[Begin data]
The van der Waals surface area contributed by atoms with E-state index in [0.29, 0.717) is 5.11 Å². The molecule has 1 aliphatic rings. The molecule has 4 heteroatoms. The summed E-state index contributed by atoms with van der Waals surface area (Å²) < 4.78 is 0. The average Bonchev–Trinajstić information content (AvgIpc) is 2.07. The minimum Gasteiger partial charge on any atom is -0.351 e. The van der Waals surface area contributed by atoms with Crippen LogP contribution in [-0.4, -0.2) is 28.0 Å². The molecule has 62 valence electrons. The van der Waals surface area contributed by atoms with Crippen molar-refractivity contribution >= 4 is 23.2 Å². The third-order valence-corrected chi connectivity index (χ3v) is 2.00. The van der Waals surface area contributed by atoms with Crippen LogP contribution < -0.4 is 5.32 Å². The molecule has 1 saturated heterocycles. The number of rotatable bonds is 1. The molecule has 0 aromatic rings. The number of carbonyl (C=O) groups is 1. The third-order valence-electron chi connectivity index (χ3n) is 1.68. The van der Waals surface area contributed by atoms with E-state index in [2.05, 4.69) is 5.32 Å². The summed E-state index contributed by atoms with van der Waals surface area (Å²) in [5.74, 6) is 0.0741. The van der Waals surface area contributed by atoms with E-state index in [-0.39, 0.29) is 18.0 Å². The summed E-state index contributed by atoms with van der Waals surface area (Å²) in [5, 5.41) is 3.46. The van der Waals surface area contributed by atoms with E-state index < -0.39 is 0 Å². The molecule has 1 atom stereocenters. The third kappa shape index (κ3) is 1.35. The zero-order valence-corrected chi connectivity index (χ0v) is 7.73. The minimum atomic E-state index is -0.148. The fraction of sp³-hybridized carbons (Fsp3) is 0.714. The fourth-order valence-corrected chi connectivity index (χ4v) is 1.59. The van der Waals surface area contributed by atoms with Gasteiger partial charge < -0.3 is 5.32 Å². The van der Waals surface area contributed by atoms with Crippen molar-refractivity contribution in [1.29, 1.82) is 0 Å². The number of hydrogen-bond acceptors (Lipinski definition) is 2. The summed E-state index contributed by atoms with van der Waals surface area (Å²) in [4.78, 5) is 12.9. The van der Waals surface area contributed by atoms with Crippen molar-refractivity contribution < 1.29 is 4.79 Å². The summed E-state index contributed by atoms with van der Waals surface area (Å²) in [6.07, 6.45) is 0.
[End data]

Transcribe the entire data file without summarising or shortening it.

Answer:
The van der Waals surface area contributed by atoms with E-state index in [0.29, 0.717) is 5.11 Å². The molecule has 1 aliphatic rings. The molecule has 4 heteroatoms. The summed E-state index contributed by atoms with van der Waals surface area (Å²) < 4.78 is 0. The average Bonchev–Trinajstić information content (AvgIpc) is 2.07. The minimum Gasteiger partial charge on any atom is -0.351 e. The van der Waals surface area contributed by atoms with Crippen LogP contribution in [-0.4, -0.2) is 28.0 Å². The molecule has 62 valence electrons. The van der Waals surface area contributed by atoms with Crippen molar-refractivity contribution >= 4 is 23.2 Å². The third-order valence-corrected chi connectivity index (χ3v) is 2.00. The van der Waals surface area contributed by atoms with Crippen LogP contribution < -0.4 is 5.32 Å². The molecule has 1 saturated heterocycles. The number of rotatable bonds is 1. The molecule has 0 aromatic rings. The number of carbonyl (C=O) groups is 1. The third-order valence-electron chi connectivity index (χ3n) is 1.68. The van der Waals surface area contributed by atoms with E-state index in [2.05, 4.69) is 5.32 Å². The summed E-state index contributed by atoms with van der Waals surface area (Å²) in [5.74, 6) is 0.0741. The van der Waals surface area contributed by atoms with E-state index in [-0.39, 0.29) is 18.0 Å². The summed E-state index contributed by atoms with van der Waals surface area (Å²) in [5, 5.41) is 3.46. The van der Waals surface area contributed by atoms with E-state index < -0.39 is 0 Å². The molecule has 1 atom stereocenters. The third kappa shape index (κ3) is 1.35. The zero-order valence-corrected chi connectivity index (χ0v) is 7.73. The minimum atomic E-state index is -0.148. The fraction of sp³-hybridized carbons (Fsp3) is 0.714. The fourth-order valence-corrected chi connectivity index (χ4v) is 1.59. The van der Waals surface area contributed by atoms with Gasteiger partial charge < -0.3 is 5.32 Å². The van der Waals surface area contributed by atoms with Crippen molar-refractivity contribution in [1.29, 1.82) is 0 Å². The number of hydrogen-bond acceptors (Lipinski definition) is 2. The summed E-state index contributed by atoms with van der Waals surface area (Å²) in [4.78, 5) is 12.9. The van der Waals surface area contributed by atoms with Crippen molar-refractivity contribution < 1.29 is 4.79 Å². The summed E-state index contributed by atoms with van der Waals surface area (Å²) in [6.07, 6.45) is 0.